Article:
The ambition of sustainable energy policies often fluctuates with changes in political leadership, such as following elections. Within the Energy Efficiency Watch (EEW) project, we analysed exceptions from such developments and found that policy ambition remains more stable in countries and regions where a society-wide acceptance is reached on ‘why’ they want the energy transition to take place.
These ‘whys’ – the so-called narratives – are messages, embedded in a wider framework, that impact our understanding of reality. They allow us to put topics into a context and provide meaning that resonates with people and helps achieve buy-in from larger societal groups.
As energy agencies, we have an important role to play in our regions in building strong, positive narratives for the energy transition. The extensive EEW4 survey of 1,270 experts in all EU countries offers valuable insight for improving our messaging and the actor groups we work with. It clearly shows the importance of jobs, competitiveness and investments in the public debate.
Using energy savings and climate protection as main arguments for the energy transition has often brought good results. However, there are many individuals and groups that do not consider these sufficient for changing their behaviour or investment patterns.
How can we speed things up? We know that the energy transition has many benefits both for individuals and society. But do we talk about them enough? Is our messaging clear enough about the positive impacts on jobs, competitiveness and investments – in short, the wider economic benefits? Equipping ourselves with a greater portfolio of positive arguments, facts and figures can be an important element in boosting the acceptance of the energy transition.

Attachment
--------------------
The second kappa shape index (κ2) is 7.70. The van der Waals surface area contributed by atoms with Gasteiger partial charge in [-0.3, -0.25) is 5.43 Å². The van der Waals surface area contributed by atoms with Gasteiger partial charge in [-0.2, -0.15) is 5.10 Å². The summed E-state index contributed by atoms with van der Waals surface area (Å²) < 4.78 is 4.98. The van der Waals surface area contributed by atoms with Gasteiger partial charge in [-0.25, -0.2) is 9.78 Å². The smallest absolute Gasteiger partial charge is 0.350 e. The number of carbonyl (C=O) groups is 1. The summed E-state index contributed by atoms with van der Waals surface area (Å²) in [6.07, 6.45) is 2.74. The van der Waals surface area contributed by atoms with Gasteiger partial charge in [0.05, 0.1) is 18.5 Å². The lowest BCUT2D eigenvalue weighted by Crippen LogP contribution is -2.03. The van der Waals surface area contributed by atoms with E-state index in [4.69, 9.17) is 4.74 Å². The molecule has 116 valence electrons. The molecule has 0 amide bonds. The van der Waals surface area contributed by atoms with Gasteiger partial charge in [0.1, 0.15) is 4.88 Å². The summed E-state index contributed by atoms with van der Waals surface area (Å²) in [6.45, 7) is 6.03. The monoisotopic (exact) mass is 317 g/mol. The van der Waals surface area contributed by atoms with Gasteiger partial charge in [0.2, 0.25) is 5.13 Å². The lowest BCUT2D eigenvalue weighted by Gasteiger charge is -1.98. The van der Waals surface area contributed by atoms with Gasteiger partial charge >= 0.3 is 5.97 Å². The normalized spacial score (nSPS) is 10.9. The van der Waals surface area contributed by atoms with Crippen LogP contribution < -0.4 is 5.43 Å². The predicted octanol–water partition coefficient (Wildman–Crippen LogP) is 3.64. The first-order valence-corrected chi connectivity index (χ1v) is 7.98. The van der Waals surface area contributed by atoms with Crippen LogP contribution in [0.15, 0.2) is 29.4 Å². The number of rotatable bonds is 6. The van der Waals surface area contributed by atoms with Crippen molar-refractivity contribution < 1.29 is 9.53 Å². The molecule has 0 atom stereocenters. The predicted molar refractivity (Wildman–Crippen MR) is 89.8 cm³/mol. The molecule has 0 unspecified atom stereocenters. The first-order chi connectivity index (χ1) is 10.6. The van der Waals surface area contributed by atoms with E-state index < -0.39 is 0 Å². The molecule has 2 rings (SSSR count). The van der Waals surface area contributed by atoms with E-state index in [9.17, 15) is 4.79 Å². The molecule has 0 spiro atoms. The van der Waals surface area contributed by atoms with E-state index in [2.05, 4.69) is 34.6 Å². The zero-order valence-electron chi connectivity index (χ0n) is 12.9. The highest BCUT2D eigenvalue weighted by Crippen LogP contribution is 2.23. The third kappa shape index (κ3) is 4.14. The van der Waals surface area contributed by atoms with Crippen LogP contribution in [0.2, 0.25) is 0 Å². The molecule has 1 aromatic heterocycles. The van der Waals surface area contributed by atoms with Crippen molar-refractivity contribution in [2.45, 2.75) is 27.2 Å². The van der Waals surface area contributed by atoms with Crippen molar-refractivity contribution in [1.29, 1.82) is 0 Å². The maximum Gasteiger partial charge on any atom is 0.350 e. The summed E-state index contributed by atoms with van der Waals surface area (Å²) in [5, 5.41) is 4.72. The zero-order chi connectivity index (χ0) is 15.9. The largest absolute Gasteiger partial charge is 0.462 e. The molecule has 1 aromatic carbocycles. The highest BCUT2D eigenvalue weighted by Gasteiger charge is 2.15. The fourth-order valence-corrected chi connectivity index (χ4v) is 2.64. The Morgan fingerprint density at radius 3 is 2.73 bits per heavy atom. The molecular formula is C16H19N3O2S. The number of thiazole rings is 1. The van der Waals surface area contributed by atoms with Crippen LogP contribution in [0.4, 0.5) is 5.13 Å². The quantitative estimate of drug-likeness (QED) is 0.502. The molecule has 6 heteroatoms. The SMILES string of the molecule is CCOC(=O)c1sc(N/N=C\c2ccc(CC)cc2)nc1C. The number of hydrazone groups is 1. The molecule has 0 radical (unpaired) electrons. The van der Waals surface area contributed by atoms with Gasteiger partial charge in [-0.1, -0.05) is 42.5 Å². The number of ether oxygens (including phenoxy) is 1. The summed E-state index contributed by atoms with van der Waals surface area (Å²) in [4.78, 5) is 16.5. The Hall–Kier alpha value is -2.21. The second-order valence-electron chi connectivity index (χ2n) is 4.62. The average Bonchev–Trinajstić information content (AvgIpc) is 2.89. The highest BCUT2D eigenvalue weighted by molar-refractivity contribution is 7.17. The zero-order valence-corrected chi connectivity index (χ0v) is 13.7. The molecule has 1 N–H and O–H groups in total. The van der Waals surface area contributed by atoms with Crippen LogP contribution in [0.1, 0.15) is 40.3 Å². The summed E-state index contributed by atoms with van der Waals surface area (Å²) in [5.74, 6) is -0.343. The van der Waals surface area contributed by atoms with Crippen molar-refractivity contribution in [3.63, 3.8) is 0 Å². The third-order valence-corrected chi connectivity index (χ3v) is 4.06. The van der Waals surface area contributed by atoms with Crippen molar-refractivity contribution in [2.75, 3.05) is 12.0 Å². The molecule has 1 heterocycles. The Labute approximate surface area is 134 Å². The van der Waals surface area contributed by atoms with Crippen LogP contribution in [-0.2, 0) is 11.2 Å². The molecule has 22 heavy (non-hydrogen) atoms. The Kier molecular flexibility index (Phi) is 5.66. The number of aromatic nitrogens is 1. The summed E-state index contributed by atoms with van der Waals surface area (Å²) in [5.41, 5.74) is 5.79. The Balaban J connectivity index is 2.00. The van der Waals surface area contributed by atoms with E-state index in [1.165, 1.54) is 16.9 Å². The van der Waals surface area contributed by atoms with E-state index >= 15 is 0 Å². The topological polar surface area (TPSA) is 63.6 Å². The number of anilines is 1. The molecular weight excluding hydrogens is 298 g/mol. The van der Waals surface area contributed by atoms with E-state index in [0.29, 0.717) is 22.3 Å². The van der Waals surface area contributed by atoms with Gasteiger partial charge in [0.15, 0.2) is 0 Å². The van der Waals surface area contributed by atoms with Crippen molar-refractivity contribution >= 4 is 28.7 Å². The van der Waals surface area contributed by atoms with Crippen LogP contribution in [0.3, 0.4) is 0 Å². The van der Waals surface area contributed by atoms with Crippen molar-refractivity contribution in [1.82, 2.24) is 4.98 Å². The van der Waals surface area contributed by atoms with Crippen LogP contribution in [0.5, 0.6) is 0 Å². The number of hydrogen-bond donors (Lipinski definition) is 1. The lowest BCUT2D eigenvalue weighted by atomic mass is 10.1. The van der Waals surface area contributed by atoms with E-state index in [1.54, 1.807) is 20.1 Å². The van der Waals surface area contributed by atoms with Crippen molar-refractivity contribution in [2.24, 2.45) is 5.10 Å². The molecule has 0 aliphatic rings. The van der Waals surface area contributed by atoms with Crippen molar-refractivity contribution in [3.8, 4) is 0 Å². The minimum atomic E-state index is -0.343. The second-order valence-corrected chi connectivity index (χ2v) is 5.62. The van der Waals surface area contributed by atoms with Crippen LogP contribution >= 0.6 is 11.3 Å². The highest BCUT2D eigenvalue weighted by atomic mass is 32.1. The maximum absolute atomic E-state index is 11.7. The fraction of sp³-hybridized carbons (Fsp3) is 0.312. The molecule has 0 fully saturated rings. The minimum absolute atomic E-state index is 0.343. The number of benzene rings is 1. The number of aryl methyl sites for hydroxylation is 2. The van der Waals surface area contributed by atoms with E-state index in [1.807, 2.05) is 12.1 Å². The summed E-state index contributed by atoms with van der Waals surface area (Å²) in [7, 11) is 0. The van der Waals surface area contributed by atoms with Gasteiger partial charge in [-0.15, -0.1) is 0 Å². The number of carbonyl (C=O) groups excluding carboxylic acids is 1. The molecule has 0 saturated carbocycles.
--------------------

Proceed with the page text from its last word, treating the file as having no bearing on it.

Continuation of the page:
Together, we have shown time and again that energy agencies are agile and pro-active in driving the implementation of new technologies and ambitious policies. Let’s also innovate by broadening our narratives and partnerships!
If we, as energy agencies, get this right – if we succeed in creating strong, multifaceted narratives for the energy transition – we can help achieve more stable ambition for energy policies in our regions and countries despite future political changes.
Let’s dare to step out of our comfort zone, review and improve our messaging and find ways to work with a larger range of actor groups, so that we can help every person find their ‘why’ for the energy transition.
In this context, I invite you to reflect on how we might reach out to a broader range of stakeholders in our regions, especially from business and industry. Do we have the data, skills, and programme framework to work with them? Can we find champions for the energy transition there?
by Christiane Egger